Should the use of K.K. be restricted?

That’s right; the same in Scottish. A very valid point.

I would have thought it was the same sound, so that RP speakers would in fact be unable to distinguish between ‘loch’ and ‘lock’. They’re always talking about something called the ‘Lock Ness Monster’.

That would indeed be interesting.
I seem to remember that one of the tutors on my Cert. TESOL mentioned that there were 46 phonemes in Scottish English. I wonder what the last one was?

By the way, has anybody come up with a term to replace RP? Only a tiny minority of people still speak with a real RP accent; do you remember a while back some researchers found that even the Queen’s accent had ‘drifted’ over the past thirty years towards a more “estuary” version of RP? (Note for non-Brits; Estuary English refers to an accent common in south-eastern England which is not RP and in past decades might have been considered as being more working class, although now it’s fashionable and even posh people affect it).

KK is not IPA, any more than Tongyong is Pinyin. :wink:

Interestingly, too, the same parallels should apply. KK is unknown outside of Taiwan; IPA is internationally accepted. Hmmmm…did the Communists make up IPA??

One problem here, though, is that posters are mixing two things together. There is the idea of pronunciation – which has to do with being able to make the right sounds for the language – and there is the ability to know what the word sounds like by seeing it in print – that’s more like phonics. One is a simple physical process: you get the tongue, lips and articulatory equipment in the right position and do the right thing, and the sound will come out. The other is more complicated in a sense because of the irregularities in English spelling. You would also expect young children to excel at the first but not at the second – they are quite plastic in their willingness to “accept” new vowels, for instance (and research shows that this actually involves building neural networks to be able to distinguish between the new vowel and an old one – vowels are tough because you only basically have three “formants” or peak bursts of sound to work with, so the exact frequencies at which the three occur is unique, within a range, for each vowel you recognize as being distinct). But very young children wouldn’t be expected to have the literacy needed to be able to make connections between written symbols and sounds, particularly exceptions.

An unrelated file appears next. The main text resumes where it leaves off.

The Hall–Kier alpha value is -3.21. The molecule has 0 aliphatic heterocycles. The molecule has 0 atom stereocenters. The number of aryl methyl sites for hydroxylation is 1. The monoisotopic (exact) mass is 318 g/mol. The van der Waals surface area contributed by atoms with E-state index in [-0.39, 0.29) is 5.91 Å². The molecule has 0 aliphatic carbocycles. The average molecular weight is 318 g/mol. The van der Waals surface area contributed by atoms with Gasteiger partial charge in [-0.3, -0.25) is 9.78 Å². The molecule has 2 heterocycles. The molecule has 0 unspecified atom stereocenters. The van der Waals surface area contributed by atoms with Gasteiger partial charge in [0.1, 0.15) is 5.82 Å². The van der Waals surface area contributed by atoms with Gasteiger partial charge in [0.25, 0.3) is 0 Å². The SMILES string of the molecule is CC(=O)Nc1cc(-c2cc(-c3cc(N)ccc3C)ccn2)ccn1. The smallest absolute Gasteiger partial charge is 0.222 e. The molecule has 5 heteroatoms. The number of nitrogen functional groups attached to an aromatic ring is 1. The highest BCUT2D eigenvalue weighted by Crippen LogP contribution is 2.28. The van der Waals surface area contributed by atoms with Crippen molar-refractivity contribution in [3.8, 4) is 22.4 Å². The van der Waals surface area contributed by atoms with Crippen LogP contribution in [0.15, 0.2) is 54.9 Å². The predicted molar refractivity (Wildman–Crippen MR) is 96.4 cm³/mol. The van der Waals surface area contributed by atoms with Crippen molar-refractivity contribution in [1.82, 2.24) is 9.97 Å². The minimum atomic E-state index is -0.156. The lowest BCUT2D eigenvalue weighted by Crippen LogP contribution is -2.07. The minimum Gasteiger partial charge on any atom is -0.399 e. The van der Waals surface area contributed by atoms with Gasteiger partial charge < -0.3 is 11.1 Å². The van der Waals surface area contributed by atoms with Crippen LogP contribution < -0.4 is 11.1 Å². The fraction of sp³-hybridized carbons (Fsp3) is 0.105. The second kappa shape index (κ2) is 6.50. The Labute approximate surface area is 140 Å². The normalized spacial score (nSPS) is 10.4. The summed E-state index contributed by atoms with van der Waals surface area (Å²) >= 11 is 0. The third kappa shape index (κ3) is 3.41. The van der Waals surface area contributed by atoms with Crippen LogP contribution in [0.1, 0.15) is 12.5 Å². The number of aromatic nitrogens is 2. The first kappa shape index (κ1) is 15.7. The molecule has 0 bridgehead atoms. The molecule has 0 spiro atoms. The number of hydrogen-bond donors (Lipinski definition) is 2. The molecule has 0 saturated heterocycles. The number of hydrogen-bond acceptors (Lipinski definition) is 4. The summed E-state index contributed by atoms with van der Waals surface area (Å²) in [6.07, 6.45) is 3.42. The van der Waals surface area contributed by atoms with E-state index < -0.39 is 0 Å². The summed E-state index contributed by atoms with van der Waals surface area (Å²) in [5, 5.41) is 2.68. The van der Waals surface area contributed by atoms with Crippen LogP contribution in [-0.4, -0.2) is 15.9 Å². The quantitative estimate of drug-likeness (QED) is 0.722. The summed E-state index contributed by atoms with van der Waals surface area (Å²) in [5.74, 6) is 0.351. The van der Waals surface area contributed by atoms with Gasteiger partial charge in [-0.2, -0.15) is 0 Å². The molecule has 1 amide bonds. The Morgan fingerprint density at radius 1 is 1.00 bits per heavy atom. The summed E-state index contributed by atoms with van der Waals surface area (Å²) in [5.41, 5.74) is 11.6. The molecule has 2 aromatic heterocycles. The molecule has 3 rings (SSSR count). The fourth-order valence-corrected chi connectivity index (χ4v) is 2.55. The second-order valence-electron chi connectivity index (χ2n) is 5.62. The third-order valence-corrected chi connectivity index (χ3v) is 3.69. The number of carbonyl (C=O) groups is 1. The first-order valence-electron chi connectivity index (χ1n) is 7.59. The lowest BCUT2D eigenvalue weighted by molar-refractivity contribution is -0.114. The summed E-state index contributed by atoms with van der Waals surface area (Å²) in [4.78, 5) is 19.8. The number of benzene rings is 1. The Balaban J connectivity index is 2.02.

Of course, without some kind of written system to give homework about, test on, and send home, how could the kids “learn” English pronunciation? say the Taiwanese. Especially if their teacher can’t pronounce English himself.

The Chinese do it too, you know. I was forced to sit through a “correct pronunciation class” with the famous broadcaster Pai Yin. Her “method” to eliminate that awful lack of retroflexes in the Mandarin of the students in the class (30 Chinese and me) was to yell the correct pronunciation in their faces, louder and louder each time they failed to make the right sound. Oh so effective. Of course she had no idea how the sounds were produced in an articulatory sense.

So for me the qualifications to “teach” pronunciation is NOT a background in phonics – that’s for teaching phonics. For pronunciation, it’s a basic understanding of the articulatory mechanisms that make the sounds the human voice can produce, and that usually means a course in phonetics (not phonemics), instrumental phonetics, or the like. Or maybe work in speech therapy – they do a lot of the same kind of stuff, because one of the problems they are concerned with is children who do not develop certain sounds in the native language correctly or on time.

[quote=“ironlady”]KK is not IPA, any more than Tongyong is Pinyin. :wink:

Interestingly, too, the same parallels should apply. KK is unknown outside of Taiwan; IPA is internationally accepted. Hmmmm…did the Communists make up IPA??